The best business lesson Oprah Winfrey ever learned was to approach her work like a horse race
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- Oprah Winfrey faced relentless competition in the late 1980s and early 90s talk show market.
- She realized that what kept her and her team's focus and edge was "staying in their lane" and not worrying about the rest of the field.
- It allowed her to move her show from tabloid material to the spiritual and positive lifestyle territory she is best known for.
Oprah Winfrey today is media royalty, the billionaire head of her own media conglomerate with access to virtually anyone.
But long before she had achieved her current status, she was a television host in a constant struggle to remain relevant and fulfilled.
She reached a new point in her career, she explained on the WBEZ Chicago podcast miniseries "Making Oprah," when she realized "the greatest lesson of any competitor or anybody who's in business," and that is: "You can only run your own race."
Winfrey's eponymous daytime talk show entered national syndication in 1986, and soon became the No. 1 daytime show in the United States. It followed a format pioneered by Phil Donahue, and millions of viewers were drawn to Winfrey's personal touch on tabloid topics like marriage scandals and unusual romantic relationships.
By the early '90s, there was a seemingly endless supply of new competitors with their twist on the same format, from Ricki Lake to Jerry Springer.
At some point during this period, Winfrey explained, she understood that closely monitoring the competition would distract them from what they needed to do to produce a No. 1 show. She told her team that they had to be like race horses, with blinders on either side of their eyes so that they could only look ahead at their own lane.
As founding producer Ellen Rakieten said, "I don't think I've ever seen a full hour of any other talk show that was on the air during the time we were on."
Ahead of the 1994 season, Winfrey decided that while she had succeeded in producing a show with massive ratings, she had produced a lot of "trash TV," showcasing negativity and the lesser sides of people. She had read author Gary Zukav's 1989 book "The Seat of the Soul," and his message about living with intention resonated powerfully (it remains her favorite book).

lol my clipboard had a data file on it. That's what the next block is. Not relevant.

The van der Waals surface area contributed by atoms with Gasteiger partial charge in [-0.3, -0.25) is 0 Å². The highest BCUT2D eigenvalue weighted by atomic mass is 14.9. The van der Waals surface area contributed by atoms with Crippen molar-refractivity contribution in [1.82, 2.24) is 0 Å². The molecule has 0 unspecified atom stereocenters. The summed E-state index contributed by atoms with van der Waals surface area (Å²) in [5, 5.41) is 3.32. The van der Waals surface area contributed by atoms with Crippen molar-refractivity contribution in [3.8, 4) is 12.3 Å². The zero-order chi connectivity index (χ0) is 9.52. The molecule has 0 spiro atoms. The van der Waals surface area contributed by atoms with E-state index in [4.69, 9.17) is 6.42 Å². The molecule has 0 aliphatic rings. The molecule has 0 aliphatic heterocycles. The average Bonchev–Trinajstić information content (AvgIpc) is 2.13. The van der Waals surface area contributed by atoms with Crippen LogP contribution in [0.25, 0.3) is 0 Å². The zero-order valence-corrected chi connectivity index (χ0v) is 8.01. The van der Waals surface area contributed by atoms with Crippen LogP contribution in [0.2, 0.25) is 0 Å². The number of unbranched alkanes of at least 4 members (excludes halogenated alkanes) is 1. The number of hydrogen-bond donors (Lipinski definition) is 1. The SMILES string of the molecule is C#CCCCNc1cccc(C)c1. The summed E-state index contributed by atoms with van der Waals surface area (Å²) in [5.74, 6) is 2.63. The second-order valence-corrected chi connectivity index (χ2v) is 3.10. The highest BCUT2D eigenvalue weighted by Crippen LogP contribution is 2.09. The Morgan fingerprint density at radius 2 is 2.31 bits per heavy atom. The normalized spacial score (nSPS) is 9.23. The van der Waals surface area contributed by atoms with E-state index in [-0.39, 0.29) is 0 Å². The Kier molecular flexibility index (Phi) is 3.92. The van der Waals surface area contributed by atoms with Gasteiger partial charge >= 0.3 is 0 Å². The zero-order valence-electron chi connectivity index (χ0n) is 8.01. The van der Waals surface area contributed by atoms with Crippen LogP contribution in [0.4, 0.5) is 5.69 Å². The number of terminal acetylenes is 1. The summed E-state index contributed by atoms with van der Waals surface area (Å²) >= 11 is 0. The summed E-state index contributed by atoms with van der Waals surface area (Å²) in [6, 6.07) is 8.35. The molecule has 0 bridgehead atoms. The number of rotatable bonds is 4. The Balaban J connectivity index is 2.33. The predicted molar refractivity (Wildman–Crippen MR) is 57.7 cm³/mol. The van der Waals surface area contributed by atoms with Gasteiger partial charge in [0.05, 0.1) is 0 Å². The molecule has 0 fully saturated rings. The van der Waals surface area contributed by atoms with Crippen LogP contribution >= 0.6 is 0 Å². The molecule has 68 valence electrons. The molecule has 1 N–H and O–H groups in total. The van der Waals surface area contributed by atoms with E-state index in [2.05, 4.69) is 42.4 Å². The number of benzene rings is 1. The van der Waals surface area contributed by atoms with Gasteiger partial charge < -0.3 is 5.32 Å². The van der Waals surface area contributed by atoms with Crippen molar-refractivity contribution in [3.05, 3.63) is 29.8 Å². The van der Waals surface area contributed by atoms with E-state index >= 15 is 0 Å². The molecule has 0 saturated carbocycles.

From that point forward, every episode had to be what Winfrey deemed "a force for good." This included exploring topics like spirituality, self-actualization, and how to best raise children. There was initially a dip in ratings, from a daily audience of around 13 million to nine million, but Winfrey refused to chase what rising competitors were doing, or to revert to the scandalous material that was still drawing viewers elsewhere.
Winfrey's team continued to refine the new "live your best life" format, and it would go on to be the foundation for Winfrey's entire career, even beyond the series, which ended in 2011.
Rakieten said on the podcast that, "there was, I think, over 200 talk shows that went during the period of the Oprah show. It wasn't like we had a bank of televisions up with all the different shows - which ... a lot of people do. We weren't getting like the listings of what all those other shows were doing and saying, 'Oh, my gosh. On Wednesday they're doing this - we should do this.' We just didn't do that. We just did our thing."
You can listen to the full episode below:
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